Smashcut 365: A Film a Day — Week 15

A Cinephile’s Guide to Streaming

99/365: Come and See (Elem Klimov, 1985) (Vudu)

Possibly the greatest and most appalling war film ever made, this Belarussian beast, filmed by Russian director Elem Klimov (who then retired, claiming there was nothing left to say), follows the progress of a peasant youth (Aleksei Kravchenko, in a performance that brands itself on your cerebellum) as the countryside around him is torn asunder by the Nazis. In a slaughterhouse this extreme, there’s no heroism, just carrion and guilt-ridden survival. Brace yourself.

100/365: I’m Gonna Explode (Gerardo Naranjo, 2008) (Hulu)

A spirited Mexican satire in which two bored and rebellious teens (Juan Pablo de Santiago and Maria Deschamps), spawn of the negligent, self-obsessed upper class, decide to go outlaw — stealing a car and a gun, faking her kidnapping, and then hiding out on his politician father’s apartment house rooftop and spying on the grown-ups as they stew in their juices and backbite each other. In its rough, slam-bang, free-for-all way this is a Mexican Godard film, quoting from Pierrot le Fou, reveling in teen autonomy for its own gloriously no-future sake, and skewering bourgeoise banalities.

101/365: Detour (Edgar G. Ulmer, 1946) (YouTube, Amazon Prime)

Road movie ideogram, Skid Row bad dream, postwar existentialist wail, Ulmer’s famous, dirt-cheap film noir follows real-life Tinseltown lout Tom Neal on a desperate ride to nowhere, accompanied by Ann Savage as sex-starved, consumptive Vera Whatever Her Name Was, who soon enough engages the self-pitying manslaughterer hero in a spare, motel-room No Exit nightmare from which he will never quite escape. Shot in days, and utterly graceless, it was an EKG of mid-century American disillusionment, and has become a legendary axiom for all things noir.

102/365: The Informant! (Steven Soderbergh, 2009) (Netflix)

A tough sell, but a kind of overlooked true-story miracle of a film, about a paper-pushing bureaucrat in a huge agribusiness (Matt Damon) who decides to wear a wire and rat on his coworkers about the corporation’s price-fixing chicanery. Doesn’t sound thrilling, but the spike in the punch is Damon’s character, a devoted spy novel sociopath who enters into his covert duplicity as though he were Bond James Bond, and begins lying to everyone, even the FBI. And us — Soderbergh and Damon have crafted a self-annihilating comedy-character study that dares to be the film the guy would make about himself. We’re often as clueless as the other characters as to what’s actual or what’s fabrication — we’re deep in before we even realize that Damon’s hair is a toupee. All of it is 100% true, and Damon deserved an Oscar for walking this high wire.

103/365: Phantom Thread (Paul Thomas Anderson, 2017) (Amazon Prime)

PTA never makes the same kind of movie twice — more than that, he never makes the film you think he’s going to make, and just as you get your bearings his movies always turn corners you wouldn’t have dreamed of. This pitch-perfect psychodrama is a case in point, set in the ’50s world of London high fashion, with Daniel Day-Lewis as an ADHD forever-bachelor designer for royalty, Lesley Manville as his tough-mother sister-slash-partner, and newcomer Vicky Krieps as a new model who becomes Day-Lewis’ lover, assistant, and then much more. That’s all you should know going in; the story evolves with pathological tension, and yet it’s only a love story, perfectly executed.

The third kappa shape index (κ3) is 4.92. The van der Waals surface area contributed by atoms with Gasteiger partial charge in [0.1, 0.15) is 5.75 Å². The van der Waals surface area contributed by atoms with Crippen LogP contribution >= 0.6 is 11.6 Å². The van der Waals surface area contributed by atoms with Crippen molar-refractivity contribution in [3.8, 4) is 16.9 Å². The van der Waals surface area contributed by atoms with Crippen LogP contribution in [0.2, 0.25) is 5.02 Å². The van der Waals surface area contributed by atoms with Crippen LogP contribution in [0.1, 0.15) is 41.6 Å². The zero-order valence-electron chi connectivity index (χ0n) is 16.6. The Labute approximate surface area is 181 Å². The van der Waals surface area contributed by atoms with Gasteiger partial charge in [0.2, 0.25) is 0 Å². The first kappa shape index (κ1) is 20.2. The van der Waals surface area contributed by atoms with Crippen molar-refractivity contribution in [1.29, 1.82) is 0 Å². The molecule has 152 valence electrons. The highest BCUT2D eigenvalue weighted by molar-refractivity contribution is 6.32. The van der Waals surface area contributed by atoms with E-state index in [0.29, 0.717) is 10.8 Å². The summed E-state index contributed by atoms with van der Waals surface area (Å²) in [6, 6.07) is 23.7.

104/365: Starship Troopers (Paul Verhoeven, 1997) (Amazon Prime)

Whatever else it is, which is plenty, Verhoeven’s farce has to be the most misunderstood F/X sci-fi blockbuster of all time. Based on a pulpy Robert A. Heinlein novel from the ’50s, and featuring enough gadzooks digital imagery to fill a mainframe, the movie looked like an action-film-that-doesn’t-work, but it’s actually a vicious piece of social satire, making sport of sci-fi blockbusters, Heinlein’s right-wing jingoism, militarism, and much more. In this neo-Nazi space-age version of Archie (there’s a Veronica, a Betty, a Reggie and Jake Busey as the Jughead), ludicrously gorgeous gung-go high-schoolers enlist to battle extraterrestrial “bugs,” with resulting battle scenes that are mind-blowing fast, silly and fearsome; the aliens wreak violence so hairy and gory that it, too, becomes a running gag.

105/365: Glen or Glenda? (Edward D. Wood Jr., 1953) (Vudu, Amazon Prime)

Notorious, more or less, as the Vermeer of Worst Films Ever Made, Wood was such a distinctive kind of inept filmmaker that his films seem to burn in the memory long after more accomplished films have faded. And because they’re riotously funny, too, Tim Burton even made a film about him (1994’s Ed Wood). This first feature, like all Wood, is as different from “normal” films as Thalidomide babies are from healthy offspring: a free-form drama-essay-slash-autobiographical plea for understanding about transvestism and Angora-sweater fetishism — both obsessions for Wood in reality. Documentary footage, nonsense passages of a dying Bela Lugosi, and stock shots of African wildlife all gets mixed in, somehow, with the earnest revelations about the trans urge, and Wood stars essentially as himself, a harmless man longing for silk panties and an Angora blouse, lost in a hopelessly straight postwar America. A spectacular alcoholic to boot, Wood could not make a coherent decision shot to shot, but his passions and guileless movie love are right there to see. For 1953, it was a groundbreaker no one saw; since, and together with the rest of Wood’s tosspot oeuvre, it’s like entering the dead-end dreams of an authentic American nut.

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